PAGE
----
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IFC PROVIDES US$1.75 MILLION IN FINANCING FOR LEATHER GARMENT MANUFACTURING PLANT IN MONGOLIA Part of Extending IFC’s Reach Initiative


L. Joseph
Phone: (202) 473-7700
Fax: (202) 974-4384
E-mail: ljoseph@ifc.org


WASHINGTON, D.C., March 25—The International Finance Corporation (IFC) has recently signed investment agreements providing a financing package of US$1.75 million to leather tanners G&M Industrial Co. Ltd. of Mongolia (G&M) to diversify operations to include a US$3.5 million leather garment manufacturing plant with an annual capacity of 80,000 garments. The project will be Mongolia’s first large-scale private leather garment enterprise. It will also be IFC’s first investment in Mongolia. As such, it is expected to have an important demonstration effect and set the stage for similar investments in the future.

G&M will make use of its own high quality goat and sheep leather, a skilled domestic labor force, and support from European specialists on technology and marketing. The finished leather garments will be sold initially to the domestic market as well as to the Russian and Chinese markets, specifically to Siberia and Inner Mongolia. Exports to western European markets will be developed progressively.


IFC’s financing package consists of a loan of US$1.45 million for its own account and an equity investment of US$0.3 million, which will be 14.8% of G&M’s share capital. The project will be implemented over a two-year period. In addition to arranging financing, IFC has given substantial assistance for project structuring and development and for marketing support. G&M is a joint venture between the Mongolian sponsor, Enkhjing Co. Ltd. (which will own 78.3% of the equity) and Testorf Trading GmbH, a German company (which will own 6.9% of the equity). Testorf Trading GmbH is providing technical assistance to the tannery. Since 1994, the tannery has become a domestic market leader for high quality goat and sheep leather.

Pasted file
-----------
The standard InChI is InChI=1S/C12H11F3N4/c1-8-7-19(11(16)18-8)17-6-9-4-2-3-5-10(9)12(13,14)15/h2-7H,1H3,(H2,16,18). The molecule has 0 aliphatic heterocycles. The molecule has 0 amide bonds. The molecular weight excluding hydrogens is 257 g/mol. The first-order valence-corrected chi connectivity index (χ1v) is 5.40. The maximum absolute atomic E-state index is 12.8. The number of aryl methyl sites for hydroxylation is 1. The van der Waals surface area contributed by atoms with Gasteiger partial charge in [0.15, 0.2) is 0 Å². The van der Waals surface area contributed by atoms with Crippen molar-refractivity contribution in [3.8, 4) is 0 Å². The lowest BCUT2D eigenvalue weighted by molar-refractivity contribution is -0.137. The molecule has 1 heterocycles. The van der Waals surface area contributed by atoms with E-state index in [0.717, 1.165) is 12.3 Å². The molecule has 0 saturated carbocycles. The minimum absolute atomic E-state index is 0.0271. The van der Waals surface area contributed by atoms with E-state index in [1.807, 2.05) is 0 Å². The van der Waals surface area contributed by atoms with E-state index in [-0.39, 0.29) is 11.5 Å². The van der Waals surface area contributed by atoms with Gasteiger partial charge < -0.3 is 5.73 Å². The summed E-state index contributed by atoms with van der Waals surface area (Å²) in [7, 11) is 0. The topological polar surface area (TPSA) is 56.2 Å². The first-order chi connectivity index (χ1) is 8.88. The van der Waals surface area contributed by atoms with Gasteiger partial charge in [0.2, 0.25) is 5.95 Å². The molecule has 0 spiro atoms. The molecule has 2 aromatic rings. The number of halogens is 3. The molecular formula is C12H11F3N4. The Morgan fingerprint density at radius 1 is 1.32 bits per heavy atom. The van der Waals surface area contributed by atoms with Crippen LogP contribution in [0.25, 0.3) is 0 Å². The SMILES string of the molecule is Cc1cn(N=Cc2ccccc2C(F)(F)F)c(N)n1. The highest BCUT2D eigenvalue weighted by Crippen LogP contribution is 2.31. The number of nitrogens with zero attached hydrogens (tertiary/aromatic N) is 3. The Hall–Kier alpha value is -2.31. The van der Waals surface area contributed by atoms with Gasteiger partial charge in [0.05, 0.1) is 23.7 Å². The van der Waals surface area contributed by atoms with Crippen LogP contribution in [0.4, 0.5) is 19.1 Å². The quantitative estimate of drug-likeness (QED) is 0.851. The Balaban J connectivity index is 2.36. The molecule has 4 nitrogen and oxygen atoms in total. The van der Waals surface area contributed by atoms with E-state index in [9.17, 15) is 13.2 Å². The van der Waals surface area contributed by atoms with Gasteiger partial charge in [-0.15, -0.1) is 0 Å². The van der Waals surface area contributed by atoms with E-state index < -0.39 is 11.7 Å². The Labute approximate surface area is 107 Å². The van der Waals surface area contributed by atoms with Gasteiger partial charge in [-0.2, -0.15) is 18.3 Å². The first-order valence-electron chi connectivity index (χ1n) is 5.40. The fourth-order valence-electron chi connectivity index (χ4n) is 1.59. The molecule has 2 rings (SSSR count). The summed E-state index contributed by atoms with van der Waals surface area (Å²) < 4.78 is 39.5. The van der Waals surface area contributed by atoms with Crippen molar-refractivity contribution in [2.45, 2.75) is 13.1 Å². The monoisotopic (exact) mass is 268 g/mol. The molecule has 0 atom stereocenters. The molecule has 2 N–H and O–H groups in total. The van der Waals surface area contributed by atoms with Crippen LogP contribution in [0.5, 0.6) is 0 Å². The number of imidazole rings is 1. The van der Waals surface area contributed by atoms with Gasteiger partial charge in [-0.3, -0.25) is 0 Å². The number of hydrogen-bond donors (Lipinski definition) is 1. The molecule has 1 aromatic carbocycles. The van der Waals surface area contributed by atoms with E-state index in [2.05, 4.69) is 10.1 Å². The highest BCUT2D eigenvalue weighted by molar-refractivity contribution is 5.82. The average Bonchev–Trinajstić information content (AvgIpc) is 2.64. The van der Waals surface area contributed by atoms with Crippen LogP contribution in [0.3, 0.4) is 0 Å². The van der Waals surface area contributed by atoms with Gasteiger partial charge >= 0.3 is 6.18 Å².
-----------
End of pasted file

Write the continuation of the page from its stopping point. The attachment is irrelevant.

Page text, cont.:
“The project will help to develop Mongolia’s emerging private sector, and IFC’s financing is likely to be regarded as a positive signal to other investors and financing institutions,” said IFC Vice President Carol Lee. “By adding value to Mongolia’s livestock industry, the project promotes the objectives of Extending IFC’s Reach Initiative. G&M is the kind of project that IFC would like to encourage under the Initiative’s Small Enterprise Fund (SEF), which targets small-scale investments in countries where the scope for private enterprise is limited.”


“Extending IFC’s Reach Initiative” is a three-year pilot program, launched in 1996, to expand the geographic range of IFC’s activities to developing countries facing challenging conditions, limited flows of foreign investment, and constraints to private sector activity. Sixteen countries or clusters of countries have been selected for this program, including Mongolia, which is transitioning from a centrally-planned to a market economy. Besides supporting the country’s nascent private sector, IFC is also providing substantial assistance to adapt Mongolia’s emerging legal system to the requirements of international project financing.


A US$40 million SEF was created under Extending IFC’s Reach Initiative to invest in projects with total costs between US$250,000 to US$5 million. G&M is one of the first projects approved under the SEF.


IFC, a member of the World Bank Group, is the largest multilateral source of equity and loan financing for private sector projects in developing countries.


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